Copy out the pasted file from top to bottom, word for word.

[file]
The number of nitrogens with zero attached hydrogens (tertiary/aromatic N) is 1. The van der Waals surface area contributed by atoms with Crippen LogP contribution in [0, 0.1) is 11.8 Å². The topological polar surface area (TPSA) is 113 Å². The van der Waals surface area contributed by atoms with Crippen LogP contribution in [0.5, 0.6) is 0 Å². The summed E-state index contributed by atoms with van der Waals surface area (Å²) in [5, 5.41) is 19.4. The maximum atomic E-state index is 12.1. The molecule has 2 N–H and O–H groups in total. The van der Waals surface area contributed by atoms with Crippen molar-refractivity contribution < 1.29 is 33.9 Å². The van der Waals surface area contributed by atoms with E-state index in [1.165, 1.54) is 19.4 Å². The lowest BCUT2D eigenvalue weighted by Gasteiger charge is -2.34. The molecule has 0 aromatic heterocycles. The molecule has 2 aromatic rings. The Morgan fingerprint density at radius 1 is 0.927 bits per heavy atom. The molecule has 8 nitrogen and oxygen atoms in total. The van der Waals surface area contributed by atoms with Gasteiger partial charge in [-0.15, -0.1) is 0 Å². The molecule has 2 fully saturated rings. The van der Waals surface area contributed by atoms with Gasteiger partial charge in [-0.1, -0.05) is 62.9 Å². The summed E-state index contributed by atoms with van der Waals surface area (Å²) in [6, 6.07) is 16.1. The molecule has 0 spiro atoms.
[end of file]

The number of nitrogens with zero attached hydrogens (tertiary/aromatic N) is 1. The van der Waals surface area contributed by atoms with Crippen LogP contribution in [0, 0.1) is 11.8 Å². The topological polar surface area (TPSA) is 113 Å². The van der Waals surface area contributed by atoms with Crippen LogP contribution in [0.5, 0.6) is 0 Å². The summed E-state index contributed by atoms with van der Waals surface area (Å²) in [5, 5.41) is 19.4. The maximum atomic E-state index is 12.1. The molecule has 2 N–H and O–H groups in total. The van der Waals surface area contributed by atoms with Crippen molar-refractivity contribution < 1.29 is 33.9 Å². The van der Waals surface area contributed by atoms with E-state index in [1.165, 1.54) is 19.4 Å². The lowest BCUT2D eigenvalue weighted by Gasteiger charge is -2.34. The molecule has 0 aromatic heterocycles. The molecule has 2 aromatic rings. The Morgan fingerprint density at radius 1 is 0.927 bits per heavy atom. The molecule has 8 nitrogen and oxygen atoms in total. The van der Waals surface area contributed by atoms with Gasteiger partial charge in [-0.15, -0.1) is 0 Å². The molecule has 2 fully saturated rings. The van der Waals surface area contributed by atoms with Gasteiger partial charge in [-0.1, -0.05) is 62.9 Å². The summed E-state index contributed by atoms with van der Waals surface area (Å²) in [6, 6.07) is 16.1. The molecule has 0 spiro atoms.